YC Commissioner candidate Adam Gates

Adam Gates will face plenty of challenges if elected Yuma County Commissioner.
Gates is the Republican candidate for the District 1 seat in the November 8 mail-in election, winning the Republican primary in June.
“I get a good vibe wherever I go,” Gates said. “It’s been a fun campaign. I have got to meet a lot of people.
“There’s a lot of optimism in northeast Colorado,” he continued. “We’re blessed to have the communities we have, we just have to keep going in the right direction.”
Gates is a lifelong Yuma County resident. He owns a truck that he drives for producers during harvest and planting seasons, has some rental properties in Yuma, and also runs cattle with his dad, Robert. He said he is confident he will be able to meet the considerable time commitment that comes with being a county commissioner.
While Yuma County leaders have done a good job keeping the government on sound financial footing, despite tighter revenue streams, the challenges will keep coming.
Gates said inflation is making it tougher for county employees to make ends meet. Higher salaries offered in other jobs also is making to tougher to retain and attract employees. Gates noted if higher salaries are offered to new employees, current ones also need to be compensated. He added that simply increasing salaries would not necessarily solve all problems.
“We need to find people who truly love their job,” he said. “If they’re not passionate about what they do, no level of money is going to help with that.”
The Yuma County Jail currently is, and will continue to be, a hot topic. Sheriff Todd Combs announced last week he was closing the jail as a full-time facility, due to a lack of jail staff. The sheriff cited relatively low pay as a jailer in Yuma County as a main issue for staffers seeking work elsewhere.
Gates said that as commissioner, his intention would be to keep the jail open and keep at half-capacity, at a minimum. He also noted there are less inmates due to the prevalent use of Personal Recognizance Bonds by the District Attorney’s Office. Gates said the sheriff is making progress in trying to slow the use of PR Bonds, and the commissioners need to make sure to keep pushing hard on the issue.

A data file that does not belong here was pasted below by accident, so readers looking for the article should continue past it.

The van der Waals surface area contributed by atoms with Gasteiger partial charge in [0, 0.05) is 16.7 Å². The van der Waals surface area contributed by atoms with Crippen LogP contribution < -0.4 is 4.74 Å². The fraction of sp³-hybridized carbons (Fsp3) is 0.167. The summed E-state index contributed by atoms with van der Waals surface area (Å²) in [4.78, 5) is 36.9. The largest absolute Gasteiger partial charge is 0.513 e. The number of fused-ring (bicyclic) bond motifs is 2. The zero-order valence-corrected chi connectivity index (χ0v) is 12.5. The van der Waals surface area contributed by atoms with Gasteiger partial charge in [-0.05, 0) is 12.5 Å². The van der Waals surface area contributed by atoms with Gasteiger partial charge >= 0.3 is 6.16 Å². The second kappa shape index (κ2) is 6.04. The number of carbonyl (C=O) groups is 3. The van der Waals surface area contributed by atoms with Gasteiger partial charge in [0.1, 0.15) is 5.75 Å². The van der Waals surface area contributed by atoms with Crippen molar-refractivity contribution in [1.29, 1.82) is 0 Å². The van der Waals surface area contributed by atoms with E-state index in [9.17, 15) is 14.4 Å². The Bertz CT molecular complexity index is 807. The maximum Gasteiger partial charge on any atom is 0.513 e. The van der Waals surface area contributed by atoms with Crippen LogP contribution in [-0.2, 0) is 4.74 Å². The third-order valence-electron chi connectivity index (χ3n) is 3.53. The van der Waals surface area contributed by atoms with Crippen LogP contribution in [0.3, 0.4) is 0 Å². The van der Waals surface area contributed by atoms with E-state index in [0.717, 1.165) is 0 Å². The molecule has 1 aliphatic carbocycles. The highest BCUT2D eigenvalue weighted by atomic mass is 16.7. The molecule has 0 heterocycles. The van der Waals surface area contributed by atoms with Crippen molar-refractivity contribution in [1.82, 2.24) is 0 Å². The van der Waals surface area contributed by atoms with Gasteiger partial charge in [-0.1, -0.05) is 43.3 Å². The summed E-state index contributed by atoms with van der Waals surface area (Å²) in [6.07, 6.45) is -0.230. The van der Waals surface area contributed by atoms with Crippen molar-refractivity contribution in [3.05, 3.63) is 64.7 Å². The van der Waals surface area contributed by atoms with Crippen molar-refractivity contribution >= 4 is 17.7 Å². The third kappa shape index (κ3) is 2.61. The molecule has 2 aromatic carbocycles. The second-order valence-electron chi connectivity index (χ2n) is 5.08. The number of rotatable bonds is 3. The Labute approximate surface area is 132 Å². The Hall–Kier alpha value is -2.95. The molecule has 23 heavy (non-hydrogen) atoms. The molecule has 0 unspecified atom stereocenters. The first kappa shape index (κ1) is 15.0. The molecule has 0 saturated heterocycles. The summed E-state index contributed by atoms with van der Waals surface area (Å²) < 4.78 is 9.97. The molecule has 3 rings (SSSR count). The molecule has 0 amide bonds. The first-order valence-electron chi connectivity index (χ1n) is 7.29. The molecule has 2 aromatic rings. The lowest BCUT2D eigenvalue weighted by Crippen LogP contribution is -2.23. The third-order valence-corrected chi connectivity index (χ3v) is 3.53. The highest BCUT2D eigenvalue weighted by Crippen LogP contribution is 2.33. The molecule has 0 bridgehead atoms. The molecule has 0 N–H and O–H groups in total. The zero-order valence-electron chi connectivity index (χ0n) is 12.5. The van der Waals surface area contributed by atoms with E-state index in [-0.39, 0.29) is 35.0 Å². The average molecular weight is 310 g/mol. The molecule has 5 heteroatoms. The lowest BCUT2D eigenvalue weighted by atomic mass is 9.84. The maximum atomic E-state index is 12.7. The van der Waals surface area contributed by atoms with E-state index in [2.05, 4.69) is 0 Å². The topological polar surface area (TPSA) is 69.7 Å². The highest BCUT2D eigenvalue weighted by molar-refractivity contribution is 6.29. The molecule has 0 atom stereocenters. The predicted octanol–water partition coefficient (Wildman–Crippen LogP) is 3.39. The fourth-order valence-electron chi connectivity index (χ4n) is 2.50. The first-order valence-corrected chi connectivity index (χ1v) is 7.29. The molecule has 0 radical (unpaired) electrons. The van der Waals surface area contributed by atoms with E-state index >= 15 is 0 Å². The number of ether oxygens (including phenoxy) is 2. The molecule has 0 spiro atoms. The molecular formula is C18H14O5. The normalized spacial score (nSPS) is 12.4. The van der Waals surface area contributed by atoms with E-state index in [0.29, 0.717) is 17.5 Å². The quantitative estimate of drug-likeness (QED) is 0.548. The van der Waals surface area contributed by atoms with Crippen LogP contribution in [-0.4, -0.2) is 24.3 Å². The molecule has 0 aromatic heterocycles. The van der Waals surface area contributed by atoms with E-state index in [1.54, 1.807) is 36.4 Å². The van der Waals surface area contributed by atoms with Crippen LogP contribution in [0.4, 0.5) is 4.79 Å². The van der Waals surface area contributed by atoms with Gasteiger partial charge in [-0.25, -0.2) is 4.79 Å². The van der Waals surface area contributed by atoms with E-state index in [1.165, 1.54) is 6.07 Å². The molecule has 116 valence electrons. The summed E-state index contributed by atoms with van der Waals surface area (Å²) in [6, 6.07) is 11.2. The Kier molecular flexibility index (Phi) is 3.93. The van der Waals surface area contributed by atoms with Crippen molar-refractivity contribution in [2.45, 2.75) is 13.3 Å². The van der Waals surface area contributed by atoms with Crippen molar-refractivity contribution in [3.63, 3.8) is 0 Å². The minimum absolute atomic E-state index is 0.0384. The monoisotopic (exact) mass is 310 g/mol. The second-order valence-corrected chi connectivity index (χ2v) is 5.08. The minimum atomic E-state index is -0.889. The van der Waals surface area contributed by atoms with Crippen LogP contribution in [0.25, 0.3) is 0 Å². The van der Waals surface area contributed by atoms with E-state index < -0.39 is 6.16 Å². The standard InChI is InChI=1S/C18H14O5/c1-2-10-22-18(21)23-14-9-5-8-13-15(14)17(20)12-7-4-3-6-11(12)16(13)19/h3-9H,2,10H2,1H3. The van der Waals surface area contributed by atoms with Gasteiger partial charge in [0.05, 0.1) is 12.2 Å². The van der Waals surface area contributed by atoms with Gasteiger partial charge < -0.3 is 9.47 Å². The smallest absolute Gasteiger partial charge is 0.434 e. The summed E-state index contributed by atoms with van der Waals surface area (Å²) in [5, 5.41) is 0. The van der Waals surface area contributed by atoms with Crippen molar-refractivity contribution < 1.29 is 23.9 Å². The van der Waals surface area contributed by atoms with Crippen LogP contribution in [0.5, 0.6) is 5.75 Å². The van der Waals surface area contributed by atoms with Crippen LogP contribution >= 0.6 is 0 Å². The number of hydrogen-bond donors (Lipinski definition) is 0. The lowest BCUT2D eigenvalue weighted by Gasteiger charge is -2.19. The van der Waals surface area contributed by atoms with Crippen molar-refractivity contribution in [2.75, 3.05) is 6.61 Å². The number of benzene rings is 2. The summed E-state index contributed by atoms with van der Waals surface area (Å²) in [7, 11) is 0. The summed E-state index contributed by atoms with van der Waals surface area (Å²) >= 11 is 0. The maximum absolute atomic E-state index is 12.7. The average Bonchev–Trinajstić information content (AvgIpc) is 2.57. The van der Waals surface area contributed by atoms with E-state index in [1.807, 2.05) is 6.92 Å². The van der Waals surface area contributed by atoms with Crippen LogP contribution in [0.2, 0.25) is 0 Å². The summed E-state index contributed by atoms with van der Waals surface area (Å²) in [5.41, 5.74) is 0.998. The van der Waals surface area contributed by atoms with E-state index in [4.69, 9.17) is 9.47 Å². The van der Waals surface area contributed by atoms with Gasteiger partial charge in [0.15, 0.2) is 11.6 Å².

The candidate said the condition of the county roads always is a popular issue when visiting with county residents. Gates said he thinks Yuma County Road & Bridge is doing a good job with the main routes. He also noted conditions have been even more difficult as the drought has resulted in extremely dry roads, which makes it hard to blade, then when there was a rain, big trucks created ruts, so the crew was back to fixing those.
Alternative energy, particularly wind energy, is becoming a topic in the county as a company is considering installing wind turbines in the southwest corner of the county. Gates said it is important the county makes sure it has solid land-use codes for such projects, but otherwise the county should not be telling people what they can do with their own property as long it meets codes. He noted that some people are against wind turbines, but many are in favor, and that they are on their way to Yuma County as they are seen all over the area. He added, though, that it will still be several years before there are turbines in any part of the county.
Gates said he supports alternative economies that do not interfere with the local ag economy.
The candidate said generating revenue for the county is becoming even more of a challenge. He said cuts in property taxes are great for the property owners, but it also is the county’s main source of revenue.
“There has been discussion at the state level of property tax cuts,” Gates said. “If passed, while that is good for property owners, that can have consequences in how that affects the county in providing services.”
He said while no one likes paying taxes, there is a reason for them so the county can provide its residents with services.
“You can’t have everything for nothing,” Gates said.
Water remains a big issue in the county, particularly in regards to the Republican River Compact, and Colorado needing to retire irrigated acres in this area. Gates said the county needs to continue doing all it can to support the effort.